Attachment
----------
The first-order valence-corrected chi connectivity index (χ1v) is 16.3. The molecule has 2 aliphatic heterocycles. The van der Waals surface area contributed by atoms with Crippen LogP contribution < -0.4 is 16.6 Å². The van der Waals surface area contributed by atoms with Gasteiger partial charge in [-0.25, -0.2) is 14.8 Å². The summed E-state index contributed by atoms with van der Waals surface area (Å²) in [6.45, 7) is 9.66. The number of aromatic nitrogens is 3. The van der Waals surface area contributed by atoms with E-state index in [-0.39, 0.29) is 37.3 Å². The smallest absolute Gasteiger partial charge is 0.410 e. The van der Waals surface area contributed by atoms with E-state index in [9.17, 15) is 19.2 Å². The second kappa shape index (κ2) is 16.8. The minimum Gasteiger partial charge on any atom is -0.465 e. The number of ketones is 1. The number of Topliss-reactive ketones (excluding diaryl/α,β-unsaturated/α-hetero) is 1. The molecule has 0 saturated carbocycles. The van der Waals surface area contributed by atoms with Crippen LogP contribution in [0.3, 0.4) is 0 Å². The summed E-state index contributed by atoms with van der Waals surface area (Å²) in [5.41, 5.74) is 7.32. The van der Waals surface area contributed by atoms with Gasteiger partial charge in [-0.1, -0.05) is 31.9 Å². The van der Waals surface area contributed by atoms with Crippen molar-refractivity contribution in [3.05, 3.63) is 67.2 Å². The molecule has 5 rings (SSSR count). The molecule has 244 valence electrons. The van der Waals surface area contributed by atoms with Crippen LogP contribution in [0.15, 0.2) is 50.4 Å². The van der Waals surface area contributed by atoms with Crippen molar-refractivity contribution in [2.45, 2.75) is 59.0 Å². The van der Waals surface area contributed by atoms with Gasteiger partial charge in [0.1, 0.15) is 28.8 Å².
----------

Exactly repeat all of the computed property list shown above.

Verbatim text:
The first-order valence-corrected chi connectivity index (χ1v) is 16.3. The molecule has 2 aliphatic heterocycles. The van der Waals surface area contributed by atoms with Crippen LogP contribution < -0.4 is 16.6 Å². The van der Waals surface area contributed by atoms with Gasteiger partial charge in [-0.25, -0.2) is 14.8 Å². The summed E-state index contributed by atoms with van der Waals surface area (Å²) in [6.45, 7) is 9.66. The number of aromatic nitrogens is 3. The van der Waals surface area contributed by atoms with E-state index in [-0.39, 0.29) is 37.3 Å². The smallest absolute Gasteiger partial charge is 0.410 e. The van der Waals surface area contributed by atoms with E-state index in [9.17, 15) is 19.2 Å². The second kappa shape index (κ2) is 16.8. The minimum Gasteiger partial charge on any atom is -0.465 e. The number of ketones is 1. The number of Topliss-reactive ketones (excluding diaryl/α,β-unsaturated/α-hetero) is 1. The molecule has 0 saturated carbocycles. The van der Waals surface area contributed by atoms with Crippen LogP contribution in [0.3, 0.4) is 0 Å². The summed E-state index contributed by atoms with van der Waals surface area (Å²) in [5.41, 5.74) is 7.32. The van der Waals surface area contributed by atoms with Gasteiger partial charge in [-0.1, -0.05) is 31.9 Å². The van der Waals surface area contributed by atoms with Crippen molar-refractivity contribution in [3.05, 3.63) is 67.2 Å². The molecule has 5 rings (SSSR count). The molecule has 244 valence electrons. The van der Waals surface area contributed by atoms with Crippen LogP contribution in [0.15, 0.2) is 50.4 Å². The van der Waals surface area contributed by atoms with Crippen molar-refractivity contribution in [2.45, 2.75) is 59.0 Å². The van der Waals surface area contributed by atoms with Gasteiger partial charge in [0.1, 0.15) is 28.8 Å².